The Obama administration announced Sunday that it is denying an easement needed to build the Dakota Access Pipeline, which would run crude oil from North Dakota to Illinois. The project is mostly built on private land but requires approval from the Army Corps of Engineers to cross federally regulated waters, including Lake Oahe, a section of the Missouri River. The Standing Rock Sioux Tribe , which governs a reservation near the lake, objects that the project threatens its water and violates sacred land. The protest camp the tribe created has swelled with activists from across the country, who have clashed with local authorities. So, with the harsh Dakota winter descending on the camp, the Army Corps said Sunday it would examine new routes in consultation with tribal leaders.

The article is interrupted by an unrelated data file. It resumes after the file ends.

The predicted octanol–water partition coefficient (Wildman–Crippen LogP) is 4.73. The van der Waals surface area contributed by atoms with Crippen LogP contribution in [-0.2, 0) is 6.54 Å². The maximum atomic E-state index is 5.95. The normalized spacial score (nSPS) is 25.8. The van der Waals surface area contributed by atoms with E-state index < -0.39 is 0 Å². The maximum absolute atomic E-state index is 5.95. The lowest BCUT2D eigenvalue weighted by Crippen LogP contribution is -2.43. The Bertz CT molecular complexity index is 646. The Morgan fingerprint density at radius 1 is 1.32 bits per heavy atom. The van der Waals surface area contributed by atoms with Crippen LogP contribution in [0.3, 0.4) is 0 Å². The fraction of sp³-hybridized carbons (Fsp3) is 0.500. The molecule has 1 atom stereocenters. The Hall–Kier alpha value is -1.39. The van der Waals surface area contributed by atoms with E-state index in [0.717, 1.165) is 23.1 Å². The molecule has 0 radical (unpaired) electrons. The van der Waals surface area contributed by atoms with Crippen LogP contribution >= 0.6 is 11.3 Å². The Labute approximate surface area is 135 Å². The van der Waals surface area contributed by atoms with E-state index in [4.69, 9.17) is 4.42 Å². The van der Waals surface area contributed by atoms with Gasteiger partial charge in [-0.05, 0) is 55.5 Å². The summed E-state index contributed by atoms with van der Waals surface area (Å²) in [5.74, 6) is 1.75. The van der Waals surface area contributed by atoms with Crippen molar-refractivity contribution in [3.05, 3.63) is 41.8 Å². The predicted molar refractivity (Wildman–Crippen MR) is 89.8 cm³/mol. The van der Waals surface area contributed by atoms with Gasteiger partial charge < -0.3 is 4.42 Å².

It is hard not to have sympathy for the tribe. Driven off their territory and cordoned into a small reservation, the Standing Rock and other Native American communities were victims of grave injustice as white Americans moved relentlessly west in pursuit of land and fortune. The area outside the reservation still holds historical and cultural significance, which deserves careful consideration.